{__name__="up", instance="ip-10-0-1-47.us-west-2.compute.internal", job="monitoring/agent", namespace="monitoring"} 1 1621430686820
{__name__="up", instance="ip-10-0-1-47.us-west-2.compute.internal", job="monitoring/agent", namespace="monitoring"} 1 1621430701820
{__name__="up", instance="ip-10-0-1-47.us-west-2.compute.internal", job="monitoring/agent", namespace="monitoring"} 1 1621430716820
{__name__="up", instance="ip-10-0-1-47.us-west-2.compute.internal", job="monitoring/node-exporter", namespace="monitoring"} 1 1621430645938
{__name__="up", instance="ip-10-0-1-47.us-west-2.compute.internal", job="monitoring/node-exporter", namespace="monitoring"} 1 1621430660938
{__name__="up", instance="ip-10-0-1-47.us-west-2.compute.internal", job="monitoring/node-exporter", namespace="monitoring"} 1 1621430675938
{__name__="up", instance="ip-10-0-1-47.us-west-2.compute.internal", job="monitoring/node-exporter", namespace="monitoring"} 1 1621430690938
{__name__="up", instance="ip-10-0-1-47.us-west-2.compute.internal", job="monitoring/node-exporter", namespace="monitoring"} 1 1621430705938
{__name__="up", instance="ip-10-0-1-47.us-west-2.compute.internal", job="monitoring/node-exporter", namespace="monitoring"} 1 1621430720938

Cortex Runtime Configuration

Cortex has a concept of “runtime config” file that Cortex components reload while running. It allows the operator to change aspects of Cortex configuration without restarting it.

The cortex-operator supports this feature by configuring setting the runtime_config.overrides field in the CRD resource. The operator creates a ConfigMap named cortex-runtime-config in the namespace where Cortex is running. The ConfigMap is mounted in the Cortex components as a Kubernetes Volume.

Example for setting the limits:

apiVersion: cortex.opstrace.io/v1alpha1
kind: Cortex
metadata:
  name: cortex-sample
spec:

  runtime_config:
    overrides:
      tenant1:
        ingestion_rate: 10000
        max_series_per_metric: 100000
        max_series_per_query: 100000
      tenant2:
        max_samples_per_query: 1000000
        max_series_per_metric: 100000
        max_series_per_query: 100000

Roadmap

  • Deploy Cortex in different topologies
  • Automate moving workloads to other instance
  • Auto-scaling of services

Contributing

Pull requests are welcome. For significant changes, please open an issue first to discuss what you would like to change.

License

Apache License, Version 2

Issues
  • no matches for kind

    no matches for kind "Cortex" in version "cortex.opstrace.io/v1alpha1"

    Following readme to deploy cortex operatoer in GKE and I get the following eror

    error: unable to recognize "cortex_operator_test.yaml": no matches for kind "Cortex" in version "cortex.opstrace.io/v1alpha1"
    

    What could cause this, my yaml looks like this

    apiVersion: cortex.opstrace.io/v1alpha1
    kind: Cortex
    metadata:
      name: cortex-jd-operator
    spec:
      image: "cortexproject/cortex:v1.9.0"
      config:
        server:
          grpc_server_max_recv_msg_size: 41943040
          grpc_server_max_send_msg_size: 41943040
        memberlist:
          max_join_backoff: 1m
          max_join_retries: 20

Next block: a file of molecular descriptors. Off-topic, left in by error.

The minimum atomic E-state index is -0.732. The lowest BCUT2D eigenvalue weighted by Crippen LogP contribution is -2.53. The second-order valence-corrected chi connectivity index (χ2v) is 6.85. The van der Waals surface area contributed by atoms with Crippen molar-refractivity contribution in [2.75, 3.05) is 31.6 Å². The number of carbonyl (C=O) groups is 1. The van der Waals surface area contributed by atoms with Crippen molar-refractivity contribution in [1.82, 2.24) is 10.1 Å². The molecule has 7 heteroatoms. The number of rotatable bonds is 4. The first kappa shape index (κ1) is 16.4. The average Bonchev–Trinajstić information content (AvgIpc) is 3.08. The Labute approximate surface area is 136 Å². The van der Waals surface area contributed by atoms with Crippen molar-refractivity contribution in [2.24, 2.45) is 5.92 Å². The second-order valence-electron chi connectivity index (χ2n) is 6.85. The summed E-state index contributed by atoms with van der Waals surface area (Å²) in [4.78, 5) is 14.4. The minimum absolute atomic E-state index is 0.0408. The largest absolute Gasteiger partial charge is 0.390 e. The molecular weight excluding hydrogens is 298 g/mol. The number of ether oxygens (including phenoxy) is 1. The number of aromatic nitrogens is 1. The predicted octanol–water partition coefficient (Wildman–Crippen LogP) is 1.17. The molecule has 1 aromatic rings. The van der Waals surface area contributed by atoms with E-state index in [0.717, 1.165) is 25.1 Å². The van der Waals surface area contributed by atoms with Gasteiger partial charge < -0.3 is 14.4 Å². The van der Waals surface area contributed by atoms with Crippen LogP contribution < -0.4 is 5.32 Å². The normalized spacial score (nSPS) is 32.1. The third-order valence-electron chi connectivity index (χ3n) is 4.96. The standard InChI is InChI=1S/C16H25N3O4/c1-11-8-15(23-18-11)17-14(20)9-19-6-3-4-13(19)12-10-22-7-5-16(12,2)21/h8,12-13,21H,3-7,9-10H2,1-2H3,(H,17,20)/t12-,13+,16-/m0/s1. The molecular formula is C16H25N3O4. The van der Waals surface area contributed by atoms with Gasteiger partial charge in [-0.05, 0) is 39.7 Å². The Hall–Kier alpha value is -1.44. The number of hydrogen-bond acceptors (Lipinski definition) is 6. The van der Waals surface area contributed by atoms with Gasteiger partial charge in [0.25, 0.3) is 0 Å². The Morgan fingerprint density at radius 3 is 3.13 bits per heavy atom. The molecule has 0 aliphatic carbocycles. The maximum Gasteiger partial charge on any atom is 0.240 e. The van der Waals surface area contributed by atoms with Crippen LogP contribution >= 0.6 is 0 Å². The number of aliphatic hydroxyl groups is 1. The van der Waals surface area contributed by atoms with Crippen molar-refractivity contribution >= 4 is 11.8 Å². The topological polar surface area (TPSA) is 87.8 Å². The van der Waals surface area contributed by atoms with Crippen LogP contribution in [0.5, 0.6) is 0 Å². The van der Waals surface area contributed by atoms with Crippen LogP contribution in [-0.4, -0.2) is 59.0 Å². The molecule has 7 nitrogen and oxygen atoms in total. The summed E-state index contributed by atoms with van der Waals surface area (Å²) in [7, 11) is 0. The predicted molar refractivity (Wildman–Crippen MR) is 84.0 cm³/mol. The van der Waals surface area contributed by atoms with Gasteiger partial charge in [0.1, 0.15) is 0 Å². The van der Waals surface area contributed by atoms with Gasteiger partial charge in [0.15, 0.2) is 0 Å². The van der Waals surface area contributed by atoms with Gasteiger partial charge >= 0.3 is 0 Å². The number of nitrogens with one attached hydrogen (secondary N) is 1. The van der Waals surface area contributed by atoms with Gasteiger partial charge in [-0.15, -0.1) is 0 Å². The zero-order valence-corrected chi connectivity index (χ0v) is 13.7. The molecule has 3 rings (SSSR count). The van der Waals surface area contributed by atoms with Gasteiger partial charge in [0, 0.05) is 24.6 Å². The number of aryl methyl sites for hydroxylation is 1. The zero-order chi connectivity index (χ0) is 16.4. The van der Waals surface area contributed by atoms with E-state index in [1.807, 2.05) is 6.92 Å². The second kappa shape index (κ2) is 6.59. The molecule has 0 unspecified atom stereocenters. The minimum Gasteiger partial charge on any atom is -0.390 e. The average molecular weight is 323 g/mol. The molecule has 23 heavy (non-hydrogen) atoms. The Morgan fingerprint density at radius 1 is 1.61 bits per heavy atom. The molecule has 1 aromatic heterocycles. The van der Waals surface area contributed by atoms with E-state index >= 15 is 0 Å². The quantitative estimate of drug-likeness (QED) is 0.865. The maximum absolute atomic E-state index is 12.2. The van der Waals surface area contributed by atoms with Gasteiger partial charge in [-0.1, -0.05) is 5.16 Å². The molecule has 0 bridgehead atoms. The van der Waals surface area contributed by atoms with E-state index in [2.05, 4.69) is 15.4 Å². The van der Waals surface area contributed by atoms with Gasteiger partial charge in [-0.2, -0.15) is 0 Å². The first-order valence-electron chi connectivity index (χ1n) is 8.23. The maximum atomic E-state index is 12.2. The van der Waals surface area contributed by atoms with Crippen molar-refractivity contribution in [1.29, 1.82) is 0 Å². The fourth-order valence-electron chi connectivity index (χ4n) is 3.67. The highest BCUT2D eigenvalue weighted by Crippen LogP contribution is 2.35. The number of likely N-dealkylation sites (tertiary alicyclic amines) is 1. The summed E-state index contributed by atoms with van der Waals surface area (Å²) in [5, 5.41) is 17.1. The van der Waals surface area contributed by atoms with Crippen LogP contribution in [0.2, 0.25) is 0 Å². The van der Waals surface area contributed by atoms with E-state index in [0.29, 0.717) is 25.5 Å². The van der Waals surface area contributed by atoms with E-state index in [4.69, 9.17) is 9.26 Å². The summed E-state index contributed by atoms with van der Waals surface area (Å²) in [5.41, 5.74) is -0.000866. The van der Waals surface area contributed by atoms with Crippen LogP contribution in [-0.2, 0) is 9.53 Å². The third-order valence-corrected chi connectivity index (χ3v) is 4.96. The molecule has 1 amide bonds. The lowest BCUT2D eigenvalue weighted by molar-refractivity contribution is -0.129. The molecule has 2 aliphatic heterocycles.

min_join_backoff: 1s
        query_range:
          split_queries_by_interval: 24h
        limits:
          compactor_blocks_retention_period: 192h
          ingestion_rate: 100000
          ingestion_rate_strategy: local
          ingestion_burst_size: 200000
          max_global_series_per_user: 10000000
          max_series_per_user: 5000000
          accept_ha_samples: true
          ha_cluster_label: prometheus
          ha_replica_label: prometheus_replica
          ruler_tenant_shard_size: 3
        ingester:
          lifecycler:
            join_after: 30s
            observe_period: 30s
            num_tokens: 512
        blocks_storage:
          tsdb:
            retention_period: 6h
          backend: gcs
          gcs:
            # https://cortexmetrics.io/docs/configuration/configuration-file/#blocks_storage_config
            # TODO: Pass in bucket name
            bucket_name: cortex-data
        configs:
          database:
            # TODO: Do we need this database or can we skip this? 
            # https://cortexmetrics.io/docs/configuration/configuration-file/#configs_config
            # URI where the database can be found (for dev you can use memory://)
            # CLI flag: -configs.database.uri
            uri: https://someuri.com
            # Path where the database migration files can be found
            # CLI flag: -configs.database.migrations-dir
            migrations_dir: /migrations
        alertmanager_storage:
          backend: gcs
          # TODO: Pass in bucket name 
          # https://cortexmetrics.io/docs/configuration/configuration-file/#alertmanager_config
          gcs:
            bucket_name: cortex-config
        ruler_storage:
          backend: gcs
          # TODO: Pass in bucket name 
          # https://cortexmetrics.io/docs/configuration/configuration-file/#ruler_config
          gcs:
            bucket_name: cortex-config
    
    opened by nikhil-nomula 2
  • feat: support env for tracing

    feat: support env for tracing

    Cortex supports tracing using envvars to enable it on a per-component/pod basis. I don't know if there's anything else that use envvars. Another option could be to expose a tracing-specific section, but there's a lot of tracing client options for things like tags and auth, making it feel more straightforward to just expose an env option directly.

    Also updates the sample config to exercise more fields.

    NOTE: Haven't really tried this out yet, outside of checking that existing tests were happy with the new sample config.

    Signed-off-by: Nick Parker [email protected]

    opened by nickbp 1
  • feat: support cortex runtime config

    feat: support cortex runtime config

    The controller creates a config map for the runtime config in the same namespace as the cortex crd resource. The operator can edit it to apply the configuration overrides.

    The reload period is set to 5s.